Back row from left: Dr B. Smith, Scotland; Dr J. Rigal, France; Dr T. Atkins, Australia; Dr A. Bazin, Russia
Front row from left: Padre L.G. Tudor, South Africa; Dr R.K. Webster, Great Britain; Dr B. Stojic, Yugoslavia; Dr N. Rose, Australia
This is a short biography for Hadouch’s Lamsdorf-Lambinowice museum in Poland which I had prepared at the request of Dr Tom Atkins, who visited the place where our fathers spent some time together as POWs in Stalag VIIIB/344 at the hospital at Cosel, today known as Kozle. My deepest gratitude to Dr Atkins, whose mission was to pay tribute to his father and all the Cosel Doctors.
My father Dr Bogdan Stojić was born to Serb parents in 1893, in Delnice, a small town in Croatia, a province of the Austro-Hungarian Empire. He went to primary school in Ogulin, where his father was a judge, and finished high school in Novi Sad, where he was imbued with Serb patriotism, thus interrupting his medical studies at Graz University twice to volunteer in two Balkan wars (1912-13). When World War I broke out, he was conscripted into the Austro-Hungarian Army and sent to the front. But unwilling to fight against his own people, he took a risk and crossed the frontline to join the Serbian Army in October 1914 during the Battle of Drina and was sent to serve with the 5th Red Cross Hospital in Niš. Although the Serbian Army pushed back the Austro-Hungarians in 3 battles in 1914, the Serbs were not able to withstand the fierce attacks by the combined Austrian and German Armies in 1915 – the Serbian Army was forced into retreat across the Albanian rugged mountains in the harsh winter of November and December, when thousands of Serbs died from exhaustion, disease and malnutrition and thousands more at Corfu. Bogdan came through safe and sound and instead of accepting the French Government’s offer of repatriation to continue his medical studies, he chose to serve in the Russian Imperial Army. For his bravery to care for the wounded under fire, in Riga in July 1916, he was awarded the St George Cross twice. He continued his medical studies at Moscow University whenever on leave. During the Bolshevik revolution he was arrested for wearing the Imperial uniform, but released on producing his Serbian passport. He left Russia in March 1918 on an epic journey via Siberia, Vladivostok, Shanghai and Port Said back to the Salonika front, after an anxious six-day crossing from Port Said across the submarine-infested Mediterranean. He worked there at the Prince Alexander Hospital until the end of the war, when the Kingdom of Serbs, Croats and Slovenes came into being. His medical studies were continued at the Universities of Rome, Bern and Vienna, from where he graduated on 11 May 1922. His aim was to become a surgeon and to this end he first worked as assistant for 4 years to Professor Saltykov, a Russsian, at the Institute of Pathological Anatomy in Zagreb. In 1927 he trained as a surgeon in the Zagreb State Hospital. In 1928 he met my mother, his wife Maruša, of Ljubljana, and they were married in 1932. I was born in 1935, their only child.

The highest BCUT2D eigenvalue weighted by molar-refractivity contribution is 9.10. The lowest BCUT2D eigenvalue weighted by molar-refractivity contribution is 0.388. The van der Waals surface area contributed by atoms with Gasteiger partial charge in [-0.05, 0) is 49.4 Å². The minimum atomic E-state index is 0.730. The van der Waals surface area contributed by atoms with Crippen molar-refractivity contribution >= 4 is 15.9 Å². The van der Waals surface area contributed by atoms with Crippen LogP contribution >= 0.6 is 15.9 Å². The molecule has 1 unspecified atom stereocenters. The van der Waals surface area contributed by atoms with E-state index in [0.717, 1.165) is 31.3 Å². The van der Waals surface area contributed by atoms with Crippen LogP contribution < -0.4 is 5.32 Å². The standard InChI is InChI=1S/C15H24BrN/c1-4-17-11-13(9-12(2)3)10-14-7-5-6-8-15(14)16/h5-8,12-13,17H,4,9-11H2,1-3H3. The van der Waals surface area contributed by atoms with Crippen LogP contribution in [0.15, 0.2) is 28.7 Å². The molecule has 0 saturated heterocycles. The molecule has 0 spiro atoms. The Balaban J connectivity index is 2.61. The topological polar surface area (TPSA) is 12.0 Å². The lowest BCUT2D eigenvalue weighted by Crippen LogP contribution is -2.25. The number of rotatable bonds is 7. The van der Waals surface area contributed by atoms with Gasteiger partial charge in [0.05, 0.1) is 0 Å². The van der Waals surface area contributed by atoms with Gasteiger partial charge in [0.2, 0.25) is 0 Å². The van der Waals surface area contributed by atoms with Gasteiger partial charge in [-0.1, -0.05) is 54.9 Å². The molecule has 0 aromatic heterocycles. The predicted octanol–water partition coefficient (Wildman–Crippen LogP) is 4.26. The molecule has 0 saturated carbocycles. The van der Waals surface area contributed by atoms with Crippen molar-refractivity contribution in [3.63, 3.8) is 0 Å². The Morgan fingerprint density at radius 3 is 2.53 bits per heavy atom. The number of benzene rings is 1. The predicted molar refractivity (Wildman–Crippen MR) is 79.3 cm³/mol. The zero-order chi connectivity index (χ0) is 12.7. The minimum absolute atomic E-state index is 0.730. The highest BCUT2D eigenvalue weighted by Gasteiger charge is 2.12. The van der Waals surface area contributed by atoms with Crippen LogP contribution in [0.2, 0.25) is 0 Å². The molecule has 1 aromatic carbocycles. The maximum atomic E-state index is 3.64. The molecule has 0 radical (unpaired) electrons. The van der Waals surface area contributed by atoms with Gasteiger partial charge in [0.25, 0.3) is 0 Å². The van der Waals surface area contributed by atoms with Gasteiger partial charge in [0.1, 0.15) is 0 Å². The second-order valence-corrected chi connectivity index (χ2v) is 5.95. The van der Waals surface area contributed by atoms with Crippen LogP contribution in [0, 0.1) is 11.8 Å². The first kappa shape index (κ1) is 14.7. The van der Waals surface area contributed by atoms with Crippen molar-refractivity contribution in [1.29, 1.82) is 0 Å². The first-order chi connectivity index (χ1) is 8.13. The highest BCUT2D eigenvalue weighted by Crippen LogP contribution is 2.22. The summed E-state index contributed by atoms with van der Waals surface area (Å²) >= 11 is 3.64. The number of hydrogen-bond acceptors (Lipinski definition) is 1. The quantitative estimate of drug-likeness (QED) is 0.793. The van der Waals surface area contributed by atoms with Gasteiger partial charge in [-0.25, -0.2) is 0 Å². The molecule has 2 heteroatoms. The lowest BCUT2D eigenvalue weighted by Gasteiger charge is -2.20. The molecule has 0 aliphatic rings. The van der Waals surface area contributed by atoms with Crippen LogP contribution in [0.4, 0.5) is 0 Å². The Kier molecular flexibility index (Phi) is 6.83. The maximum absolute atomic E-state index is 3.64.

Eager to increase his surgical skills, Bogdan worked with surgeons in Vienna, Paris, Berlin and most notably with the world-renowned Professor René Leriche of Strassburg, who had a profound influence on his medical career, introducing him to Neural Therapy, a treatment using local anaesthetic as an alternative to surgery for many complaints.
Wold War II saw him in POW camps where his mates were Australian, British, New Zealand, Russian and French doctors. On 2 April 1941, Lt-Colonel Dr B. Stojić was mobilised into the Yugoslav Army and appointed commander of the 44th Division Field Hospital, captured by the Germans at Doboj in Bosnia on 15 April and sent in cattle trucks to a POW camp at Lamsdorf for 4 months, where he got his doggie tag Stalag VIIIB/19522 and lost 10 kg on a very meagre prisoners’ diet.
From September 1941 to September 1942 he was in Stalag VIIID Teschen. Here food was better and prisoners also received International Red Cross parcels. Very soon after his arrival the Germans offered him a post of chief surgeon in one of their military hospitals with a prospect to conduct private practice and a promise to get his family, my mother and me, to join him. He declined their offer telling them that the prisoners needed him and that, anyway, this war would end the same way as did the first!
In the camp hospital he did his best to sabotage the enemy by keeping healthy men in hospital under false diagnoses. This is how he describes it: “In my surgical ward 90% of patients were healthy men. The German chief surgeon, a major from Breslau, was very kind to the prisoners. He not only turned a blind eye to my machinations but told me one day that according to an agreement all French prisoners who were sick could be repatriated. He asked me to examine them and compile a list. The next few weeks I was teaching the Frenchmen the symptoms of the various diseases they were to pretend to be suffering from. Every day they came in groups of ten to jot down the symptoms and then learn them by heart. The kind Oberarzt then examined them in my presence quite superficially and recommended 250 Frenchmen for repatriation.”